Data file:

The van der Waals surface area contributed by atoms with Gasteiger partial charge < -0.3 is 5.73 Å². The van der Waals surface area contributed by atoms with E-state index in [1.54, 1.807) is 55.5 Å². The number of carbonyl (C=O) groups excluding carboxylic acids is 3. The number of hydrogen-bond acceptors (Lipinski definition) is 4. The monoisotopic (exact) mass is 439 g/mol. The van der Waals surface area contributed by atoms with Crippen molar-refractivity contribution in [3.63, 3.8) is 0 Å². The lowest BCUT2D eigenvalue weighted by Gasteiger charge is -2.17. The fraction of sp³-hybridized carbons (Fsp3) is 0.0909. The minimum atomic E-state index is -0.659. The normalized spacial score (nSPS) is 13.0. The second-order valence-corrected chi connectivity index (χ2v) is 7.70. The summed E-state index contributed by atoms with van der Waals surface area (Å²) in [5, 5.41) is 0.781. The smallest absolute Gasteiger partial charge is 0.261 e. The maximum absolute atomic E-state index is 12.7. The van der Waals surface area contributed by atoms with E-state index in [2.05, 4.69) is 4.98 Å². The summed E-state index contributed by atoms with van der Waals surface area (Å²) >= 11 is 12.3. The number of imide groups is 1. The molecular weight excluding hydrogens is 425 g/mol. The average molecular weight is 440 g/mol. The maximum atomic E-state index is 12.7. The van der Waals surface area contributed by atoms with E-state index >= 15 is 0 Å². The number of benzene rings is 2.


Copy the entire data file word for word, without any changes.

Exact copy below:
The van der Waals surface area contributed by atoms with Gasteiger partial charge < -0.3 is 5.73 Å². The van der Waals surface area contributed by atoms with E-state index in [1.54, 1.807) is 55.5 Å². The number of carbonyl (C=O) groups excluding carboxylic acids is 3. The number of hydrogen-bond acceptors (Lipinski definition) is 4. The monoisotopic (exact) mass is 439 g/mol. The van der Waals surface area contributed by atoms with Crippen molar-refractivity contribution in [3.63, 3.8) is 0 Å². The lowest BCUT2D eigenvalue weighted by Gasteiger charge is -2.17. The fraction of sp³-hybridized carbons (Fsp3) is 0.0909. The minimum atomic E-state index is -0.659. The normalized spacial score (nSPS) is 13.0. The second-order valence-corrected chi connectivity index (χ2v) is 7.70. The summed E-state index contributed by atoms with van der Waals surface area (Å²) in [5, 5.41) is 0.781. The smallest absolute Gasteiger partial charge is 0.261 e. The maximum absolute atomic E-state index is 12.7. The van der Waals surface area contributed by atoms with E-state index in [2.05, 4.69) is 4.98 Å². The summed E-state index contributed by atoms with van der Waals surface area (Å²) >= 11 is 12.3. The number of imide groups is 1. The molecular weight excluding hydrogens is 425 g/mol. The average molecular weight is 440 g/mol. The maximum atomic E-state index is 12.7. The van der Waals surface area contributed by atoms with E-state index >= 15 is 0 Å². The number of benzene rings is 2.